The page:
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Massachusetts Institute of Technology (2013)

Social marketing, financial, and regulatory mechanisms for adoption of water conservation and stormwater management practices by single-family households

Youngerman, Zach

Titre : Social marketing, financial, and regulatory mechanisms for adoption of water conservation and stormwater management practices by single-family households

Auteur : Youngerman, Zach (Zach Reuben)

Université de soutenance : Massachusetts Institute of Technology

Grade : M.C.P 2013

Résumé
Since the latter half of the nineteenth century, water delivery and stormwater removal have been managed largely by engineering staff at water utilities, municipal departments and multi-jurisdiction authorities. In recent decades, a number of factors have challenged the traditional operation of these entities. In arid regions particularly, withdrawals to meet the demands of growing populations have been restricted by environmental and legal limitations. After amendments to the Clean Water Act, municipalities have been charged with improving the quality of stormwater discharged into lakes, rivers, and oceans. Perhaps most formidable have been financial and budgetary constraints. Without the ability to upgrade and even maintain infrastructure through conventional means, agencies and water departments have instead sought to change how people use that infrastructure. While these efforts include land use planning, regulations on new development, and partnerships with industrial, commercial, and institutional stakeholders, this study looks specifically at single-family households. Their high percentage as a portion of the population and the impact of their yards on water resources make them a particularly critical group for involvement in management. Generally, three methods are used, often in tandem, to motivate residents to adopt different behaviors and landscape practices : regulations, which include enforcement ; pricing, including incentives ; and community-based social marketing. This study reviews those methods in the context of water conservation and stormwater management to evaluate how effective they are. Regulations are problematic in both water conservation and stormwater management, in the former because of the need for enforcement, in the latter because most codes were written during a period of centralized management. As for financing mechanisms, the underlying model of pricing is strong, particularly for water. However, for stormwater, the rates are too low to motivate change. Other methods for funding projects, raising revenue and sharing costs have great potential. Community-based social marketing (CBSM) is a powerful methodology grounded in research about audience values and behaviors. Its impact is greatly determined by the relative strength of communities in which it is used and by the level of personal interaction with staff. Coordination among if not unification by water and stormwater departments holds additional potential.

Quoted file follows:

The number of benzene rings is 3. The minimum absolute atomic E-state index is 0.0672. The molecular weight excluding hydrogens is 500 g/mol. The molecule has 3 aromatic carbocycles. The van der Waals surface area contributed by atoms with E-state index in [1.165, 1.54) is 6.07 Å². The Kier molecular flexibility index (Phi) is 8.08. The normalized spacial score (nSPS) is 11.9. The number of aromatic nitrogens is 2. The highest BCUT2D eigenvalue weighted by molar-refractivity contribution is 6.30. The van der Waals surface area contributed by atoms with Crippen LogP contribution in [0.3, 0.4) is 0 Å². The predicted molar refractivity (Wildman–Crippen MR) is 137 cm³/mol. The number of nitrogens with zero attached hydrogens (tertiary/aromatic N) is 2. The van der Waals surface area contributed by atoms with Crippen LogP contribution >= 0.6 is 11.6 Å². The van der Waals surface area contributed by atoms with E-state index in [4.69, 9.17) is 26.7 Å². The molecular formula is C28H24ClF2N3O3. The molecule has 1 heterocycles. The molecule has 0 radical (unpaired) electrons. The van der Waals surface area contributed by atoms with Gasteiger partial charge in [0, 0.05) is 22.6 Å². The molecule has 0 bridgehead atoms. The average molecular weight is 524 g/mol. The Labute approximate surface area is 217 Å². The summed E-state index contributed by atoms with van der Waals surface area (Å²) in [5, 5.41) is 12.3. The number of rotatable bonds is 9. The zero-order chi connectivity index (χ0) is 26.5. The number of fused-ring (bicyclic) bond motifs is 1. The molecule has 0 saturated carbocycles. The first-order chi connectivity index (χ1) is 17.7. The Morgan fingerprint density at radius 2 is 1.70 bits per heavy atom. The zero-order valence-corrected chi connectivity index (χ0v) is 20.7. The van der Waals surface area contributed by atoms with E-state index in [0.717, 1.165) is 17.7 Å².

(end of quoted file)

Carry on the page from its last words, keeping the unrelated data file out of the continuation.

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Page publiée le 16 novembre 2013, mise à jour le 11 octobre 2019